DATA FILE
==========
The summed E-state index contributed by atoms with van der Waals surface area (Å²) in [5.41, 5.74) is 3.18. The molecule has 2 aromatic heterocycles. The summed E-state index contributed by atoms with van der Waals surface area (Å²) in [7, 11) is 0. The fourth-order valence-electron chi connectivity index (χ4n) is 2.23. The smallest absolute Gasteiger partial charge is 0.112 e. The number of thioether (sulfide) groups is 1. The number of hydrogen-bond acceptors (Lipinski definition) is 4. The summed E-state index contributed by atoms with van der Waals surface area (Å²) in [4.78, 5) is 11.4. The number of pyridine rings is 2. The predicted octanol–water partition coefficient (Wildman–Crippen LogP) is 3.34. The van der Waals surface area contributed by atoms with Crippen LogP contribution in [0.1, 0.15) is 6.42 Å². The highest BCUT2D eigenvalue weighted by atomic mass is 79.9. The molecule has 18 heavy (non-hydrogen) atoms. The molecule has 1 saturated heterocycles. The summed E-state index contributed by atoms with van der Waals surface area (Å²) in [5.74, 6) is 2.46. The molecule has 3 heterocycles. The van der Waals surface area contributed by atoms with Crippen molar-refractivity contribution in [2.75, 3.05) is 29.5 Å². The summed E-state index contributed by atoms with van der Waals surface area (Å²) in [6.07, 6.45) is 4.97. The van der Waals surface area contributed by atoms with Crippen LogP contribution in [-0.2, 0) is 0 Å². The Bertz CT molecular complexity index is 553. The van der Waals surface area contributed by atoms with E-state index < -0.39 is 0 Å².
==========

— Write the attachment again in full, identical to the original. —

The summed E-state index contributed by atoms with van der Waals surface area (Å²) in [5.41, 5.74) is 3.18. The molecule has 2 aromatic heterocycles. The summed E-state index contributed by atoms with van der Waals surface area (Å²) in [7, 11) is 0. The fourth-order valence-electron chi connectivity index (χ4n) is 2.23. The smallest absolute Gasteiger partial charge is 0.112 e. The number of thioether (sulfide) groups is 1. The number of hydrogen-bond acceptors (Lipinski definition) is 4. The summed E-state index contributed by atoms with van der Waals surface area (Å²) in [4.78, 5) is 11.4. The number of pyridine rings is 2. The predicted octanol–water partition coefficient (Wildman–Crippen LogP) is 3.34. The van der Waals surface area contributed by atoms with Crippen LogP contribution in [0.1, 0.15) is 6.42 Å². The highest BCUT2D eigenvalue weighted by atomic mass is 79.9. The molecule has 18 heavy (non-hydrogen) atoms. The molecule has 1 saturated heterocycles. The summed E-state index contributed by atoms with van der Waals surface area (Å²) in [5.74, 6) is 2.46. The molecule has 3 heterocycles. The van der Waals surface area contributed by atoms with Crippen molar-refractivity contribution in [2.75, 3.05) is 29.5 Å². The summed E-state index contributed by atoms with van der Waals surface area (Å²) in [6.07, 6.45) is 4.97. The van der Waals surface area contributed by atoms with Crippen LogP contribution in [-0.2, 0) is 0 Å². The Bertz CT molecular complexity index is 553. The van der Waals surface area contributed by atoms with E-state index < -0.39 is 0 Å².